Skip to content
Font size:  

Deaths in Police custody – lessons from a ten-year review

30 June 2012 - Improvements in Police policies and practices have been reflected in better care of people in Police custody, as measured by the incidence of deaths of detainees studied in an independent review.

The Independent Police Conduct Authority has released a review of 27 deaths which occurred in Police custody. The review covered the ten years between 2000 and 2010 and was prompted by several deaths of heavily intoxicated detainees. It was also conducted in light of the Authority’s responsibilities under the United Nations Optional Protocol to the Convention against Torture.

The Authority Chair, Judge Sir David Carruthers, said deaths in custody are uncommon and do not necessarily reflect the quality of care generally provided by the Police.

“While it is rare in New Zealand for people to die while in Police custody, such deaths can be controversial. There may be issues around the use of force by Police during an arrest, or with the standard of care Police provide to a detainee. When a person dies while he or she is in custody, it has a serious impact on both their family and the Police officers involved. Public confidence in the Police may also be affected. While not all deaths in custody are foreseeable or preventable, in some cases the actions or omissions of Police staff may be a contributing factor,” Judge Carruthers said.

“The main purpose of the review was to examine the circumstances of each death and identify any recurring issues or developing trends. While the investigations into some deaths identified procedural omissions or errors, the purpose of the review is not to attribute blame; rather, to learn useful lessons from these cases.”

The effect of alcohol, drugs and mental health issues on people in Police custody, the training of custodial staff, and Police practices around restraint, searches and provision of medical treatment are identified as areas for further attention.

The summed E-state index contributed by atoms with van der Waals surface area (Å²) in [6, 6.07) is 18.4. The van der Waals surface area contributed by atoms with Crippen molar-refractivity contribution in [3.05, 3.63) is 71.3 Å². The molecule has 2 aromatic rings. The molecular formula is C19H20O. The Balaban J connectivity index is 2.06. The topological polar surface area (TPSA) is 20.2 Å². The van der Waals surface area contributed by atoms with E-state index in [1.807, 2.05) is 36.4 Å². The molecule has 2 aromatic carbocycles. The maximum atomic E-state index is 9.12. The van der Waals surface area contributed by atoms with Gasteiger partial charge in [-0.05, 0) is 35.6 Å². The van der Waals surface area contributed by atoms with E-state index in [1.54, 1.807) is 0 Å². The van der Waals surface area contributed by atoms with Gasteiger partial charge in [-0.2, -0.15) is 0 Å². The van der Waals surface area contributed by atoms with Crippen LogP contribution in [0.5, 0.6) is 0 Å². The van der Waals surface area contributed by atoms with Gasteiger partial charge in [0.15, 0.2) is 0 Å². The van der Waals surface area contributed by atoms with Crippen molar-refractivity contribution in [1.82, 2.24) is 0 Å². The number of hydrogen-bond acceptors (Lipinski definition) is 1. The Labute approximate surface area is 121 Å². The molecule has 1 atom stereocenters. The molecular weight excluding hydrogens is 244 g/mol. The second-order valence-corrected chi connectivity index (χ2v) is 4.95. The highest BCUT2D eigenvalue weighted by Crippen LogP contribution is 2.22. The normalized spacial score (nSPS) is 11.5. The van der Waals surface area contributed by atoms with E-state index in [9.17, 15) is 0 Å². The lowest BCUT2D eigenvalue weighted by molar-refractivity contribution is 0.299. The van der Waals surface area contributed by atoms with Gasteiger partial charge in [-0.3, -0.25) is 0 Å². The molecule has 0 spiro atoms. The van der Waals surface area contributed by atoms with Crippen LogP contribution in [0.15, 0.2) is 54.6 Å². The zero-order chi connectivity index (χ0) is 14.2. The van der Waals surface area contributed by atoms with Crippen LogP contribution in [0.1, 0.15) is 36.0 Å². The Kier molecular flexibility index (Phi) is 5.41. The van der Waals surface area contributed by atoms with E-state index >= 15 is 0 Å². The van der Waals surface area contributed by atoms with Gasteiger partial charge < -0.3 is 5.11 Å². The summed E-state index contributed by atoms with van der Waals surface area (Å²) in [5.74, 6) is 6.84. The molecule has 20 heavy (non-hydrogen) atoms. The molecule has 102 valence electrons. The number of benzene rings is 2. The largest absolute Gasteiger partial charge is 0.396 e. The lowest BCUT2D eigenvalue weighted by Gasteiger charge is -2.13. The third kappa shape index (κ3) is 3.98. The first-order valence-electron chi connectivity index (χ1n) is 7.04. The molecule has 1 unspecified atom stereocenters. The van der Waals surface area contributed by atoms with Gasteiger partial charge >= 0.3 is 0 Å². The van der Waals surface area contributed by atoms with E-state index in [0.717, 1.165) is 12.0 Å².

The Authority has made 20 recommendations. In making these recommendations, the Authority acknowledges the efforts made by Police in recent years to improve policies and procedures relating to the care of people in Police custody.

The review consisted of:

• the analysis of 27 deaths in or following Police custody which were referred to the Authority under section 13 of the Independent Police Conduct Authority Act 1988 during the 10-year period from 1 January 2000 to 1 January 2010;
• an assessment of New Zealand Police policies and procedures for managing people in custody; and
• consideration of international policies and research on deaths in Police custody.

A summary of findings and a list of recommendations follows.

Note: The term ‘death in custody’ refers to deaths which have occurred during arrest or detention by the Police. This includes situations where a person has died after becoming ill or injured while in custody and situations where a person has died while being transported to a mental health facility.

Police pursuits which result in death and shootings by Police were not included in the review, although they may have taken place in the process of an arrest.

This review considered a relatively small sample of 27 cases. The quantitative findings of the review may not be regarded as statistically significant. It is also difficult to identify meaningful trends from a small number of cases.  It is however possible to detect recurring issues and thus to consider whether Police policies, practices and procedures could be improved.

SUMMARY OF FINDINGS

Key findings of the review were that: